The Mindwarp was an action video game that was been developed by Maxis for PC by 1997. It was the first non-simulation game made by Maxis. In this game you drive a space ship in an alien base that connects itself by tunnels. Your mission was to discover a secreat that could threat the whole human nation. In the development of the game they were using “new and innovative” programming and designing technology based on geometric calculations to achieve a never seem before 3D realistic experience.
Initially the game was been devoloped for PC with the possibility to be ported for other systems. According to some of the people that worked on the game, the development of The Mindwarp had issues from the beginning and the demo gameplay look a “bit buggy”. When Maxis was acquired by Electronic Arts it resulted in the cancellation of the game.
After the release of MySims Skyheros, EA started to ponder what the next step for the MySims series, a spinoff the sims sims series for children, would go next. EA started development of MySims Social, which was to be released part of the Social series, which also contains The Sims Social and Simcity Social. While The Sims Social and Simcity social released, MySims Social was cancelled for unknown reasons.
Only a few screenshots of this game still exist that show preserves its existence:
It is unknown why it was cancelled, however it would appear that the last screenshot shown is an ingame shot.
Thanks to a user on BeyondSims for the contribution.
In 2001 Maxis began development of a successor to The Sims, due to the massive success of the game. The game had 2 development versions. Not many people know, but according to many users on “Mod The Sims” forums, almost all the games development data was lost during a small office server room fire, that resulted in most of the game being developed again from scratch (In addition to this, Maxis also at the time revealed that source codes for many other titles were also lost, such as the console games for example). Many things that were planned were cut due to that reason, such as weather in the base game, and scenarios (an early trailer actually shows that during a storm, the power can go out and you must fix it by pulling a breaker). Additionally, the beta basements were originally intended, but lost during the re-development.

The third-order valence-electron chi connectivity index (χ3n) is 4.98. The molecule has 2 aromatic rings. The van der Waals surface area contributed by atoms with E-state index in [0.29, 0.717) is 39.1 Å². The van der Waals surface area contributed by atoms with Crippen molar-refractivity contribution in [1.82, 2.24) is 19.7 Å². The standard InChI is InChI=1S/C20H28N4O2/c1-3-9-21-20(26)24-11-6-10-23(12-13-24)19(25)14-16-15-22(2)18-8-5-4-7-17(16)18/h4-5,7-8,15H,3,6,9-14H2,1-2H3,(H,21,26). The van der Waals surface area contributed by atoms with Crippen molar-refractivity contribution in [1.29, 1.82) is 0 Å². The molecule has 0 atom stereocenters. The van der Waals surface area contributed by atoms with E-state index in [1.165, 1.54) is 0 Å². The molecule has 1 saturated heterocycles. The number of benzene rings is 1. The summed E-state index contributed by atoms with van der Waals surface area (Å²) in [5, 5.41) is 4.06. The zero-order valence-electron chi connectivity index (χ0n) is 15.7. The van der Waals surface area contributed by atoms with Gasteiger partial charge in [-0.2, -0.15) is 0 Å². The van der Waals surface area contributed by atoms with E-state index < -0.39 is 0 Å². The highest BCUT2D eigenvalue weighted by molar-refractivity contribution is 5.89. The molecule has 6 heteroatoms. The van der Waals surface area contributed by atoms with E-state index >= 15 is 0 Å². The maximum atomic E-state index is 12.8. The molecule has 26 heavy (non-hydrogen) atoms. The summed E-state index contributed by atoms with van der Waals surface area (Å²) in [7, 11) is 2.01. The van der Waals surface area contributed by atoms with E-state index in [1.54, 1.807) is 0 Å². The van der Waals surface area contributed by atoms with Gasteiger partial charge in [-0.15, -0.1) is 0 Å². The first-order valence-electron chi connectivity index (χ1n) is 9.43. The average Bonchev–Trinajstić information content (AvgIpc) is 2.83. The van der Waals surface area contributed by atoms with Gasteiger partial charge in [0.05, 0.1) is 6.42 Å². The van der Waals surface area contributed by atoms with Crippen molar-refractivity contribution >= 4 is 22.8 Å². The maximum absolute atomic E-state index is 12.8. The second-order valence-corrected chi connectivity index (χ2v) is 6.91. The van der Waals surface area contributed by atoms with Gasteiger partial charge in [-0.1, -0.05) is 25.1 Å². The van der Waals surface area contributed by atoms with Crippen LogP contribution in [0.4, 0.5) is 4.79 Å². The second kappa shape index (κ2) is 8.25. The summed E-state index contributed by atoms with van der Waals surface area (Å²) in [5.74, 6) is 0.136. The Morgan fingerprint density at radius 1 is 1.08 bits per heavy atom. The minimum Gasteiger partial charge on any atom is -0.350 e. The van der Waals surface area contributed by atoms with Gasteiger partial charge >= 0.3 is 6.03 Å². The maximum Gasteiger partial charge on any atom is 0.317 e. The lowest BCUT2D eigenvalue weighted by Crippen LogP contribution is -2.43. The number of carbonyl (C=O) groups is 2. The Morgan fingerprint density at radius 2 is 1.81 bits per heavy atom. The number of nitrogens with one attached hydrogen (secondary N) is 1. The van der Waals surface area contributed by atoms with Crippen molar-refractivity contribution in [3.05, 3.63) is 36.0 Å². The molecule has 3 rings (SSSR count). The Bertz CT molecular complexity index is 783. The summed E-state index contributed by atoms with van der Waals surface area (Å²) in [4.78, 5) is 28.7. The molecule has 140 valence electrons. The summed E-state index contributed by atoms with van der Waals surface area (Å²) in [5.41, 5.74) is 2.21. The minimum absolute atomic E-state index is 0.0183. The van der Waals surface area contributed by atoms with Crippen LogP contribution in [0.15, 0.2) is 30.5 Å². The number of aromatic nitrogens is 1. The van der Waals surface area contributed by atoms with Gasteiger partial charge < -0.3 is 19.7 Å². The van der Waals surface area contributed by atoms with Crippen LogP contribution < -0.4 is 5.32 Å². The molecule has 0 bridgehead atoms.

The graphics in the original version look more like graphics seen in “The Urbz” and “The Sims Bustin Out”, which makes it possible the early version may of been using the same engine as those 2 titles, as they were pretty advanced for being console games.
Although the game went into redevelopment, alot of features from the lost build was restored, such as most of the furniture shown in the images and videos of the lost build, music and sounds. Additionally, Weather features like rain, was present in the lost build, but not in the final build. This feature was later restored in The Sims 2 Seasons.
The game was initially confirmed to release in early 2004. But due to the redevelopment the date was delayed until September 2004, which ea called “Final Touches”.